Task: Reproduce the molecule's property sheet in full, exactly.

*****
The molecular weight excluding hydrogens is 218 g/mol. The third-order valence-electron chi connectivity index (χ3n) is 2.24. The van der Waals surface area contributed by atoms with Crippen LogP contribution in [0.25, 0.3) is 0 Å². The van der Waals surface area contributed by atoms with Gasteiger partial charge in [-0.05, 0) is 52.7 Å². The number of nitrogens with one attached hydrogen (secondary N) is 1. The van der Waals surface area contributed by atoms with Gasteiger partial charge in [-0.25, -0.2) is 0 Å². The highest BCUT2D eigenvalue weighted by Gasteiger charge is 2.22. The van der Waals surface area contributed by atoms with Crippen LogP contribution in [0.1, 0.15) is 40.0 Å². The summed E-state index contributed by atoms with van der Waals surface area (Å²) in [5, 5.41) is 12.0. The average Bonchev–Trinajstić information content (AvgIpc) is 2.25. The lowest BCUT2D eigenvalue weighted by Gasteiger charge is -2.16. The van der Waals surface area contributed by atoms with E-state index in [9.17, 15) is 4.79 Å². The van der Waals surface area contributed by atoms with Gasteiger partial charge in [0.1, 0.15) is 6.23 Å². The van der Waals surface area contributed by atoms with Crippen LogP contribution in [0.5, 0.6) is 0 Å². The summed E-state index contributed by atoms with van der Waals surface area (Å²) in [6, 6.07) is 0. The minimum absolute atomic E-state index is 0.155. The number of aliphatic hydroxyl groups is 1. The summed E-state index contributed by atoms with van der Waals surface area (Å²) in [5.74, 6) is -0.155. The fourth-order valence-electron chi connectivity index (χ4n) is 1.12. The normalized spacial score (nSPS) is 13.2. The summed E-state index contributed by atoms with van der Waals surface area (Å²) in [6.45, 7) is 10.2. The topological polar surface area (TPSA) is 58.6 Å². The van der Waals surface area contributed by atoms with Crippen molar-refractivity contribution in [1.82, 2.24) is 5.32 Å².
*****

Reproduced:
The molecular weight excluding hydrogens is 218 g/mol. The third-order valence-electron chi connectivity index (χ3n) is 2.24. The van der Waals surface area contributed by atoms with Crippen LogP contribution in [0.25, 0.3) is 0 Å². The van der Waals surface area contributed by atoms with Gasteiger partial charge in [-0.05, 0) is 52.7 Å². The number of nitrogens with one attached hydrogen (secondary N) is 1. The van der Waals surface area contributed by atoms with Gasteiger partial charge in [-0.25, -0.2) is 0 Å². The highest BCUT2D eigenvalue weighted by Gasteiger charge is 2.22. The van der Waals surface area contributed by atoms with Crippen LogP contribution in [0.1, 0.15) is 40.0 Å². The summed E-state index contributed by atoms with van der Waals surface area (Å²) in [5, 5.41) is 12.0. The average Bonchev–Trinajstić information content (AvgIpc) is 2.25. The lowest BCUT2D eigenvalue weighted by Gasteiger charge is -2.16. The van der Waals surface area contributed by atoms with E-state index in [9.17, 15) is 4.79 Å². The van der Waals surface area contributed by atoms with Gasteiger partial charge in [0.1, 0.15) is 6.23 Å². The van der Waals surface area contributed by atoms with Crippen LogP contribution in [0.5, 0.6) is 0 Å². The summed E-state index contributed by atoms with van der Waals surface area (Å²) in [6, 6.07) is 0. The minimum absolute atomic E-state index is 0.155. The number of aliphatic hydroxyl groups is 1. The summed E-state index contributed by atoms with van der Waals surface area (Å²) in [5.74, 6) is -0.155. The fourth-order valence-electron chi connectivity index (χ4n) is 1.12. The normalized spacial score (nSPS) is 13.2. The summed E-state index contributed by atoms with van der Waals surface area (Å²) in [6.45, 7) is 10.2. The topological polar surface area (TPSA) is 58.6 Å². The van der Waals surface area contributed by atoms with Crippen molar-refractivity contribution in [1.82, 2.24) is 5.32 Å².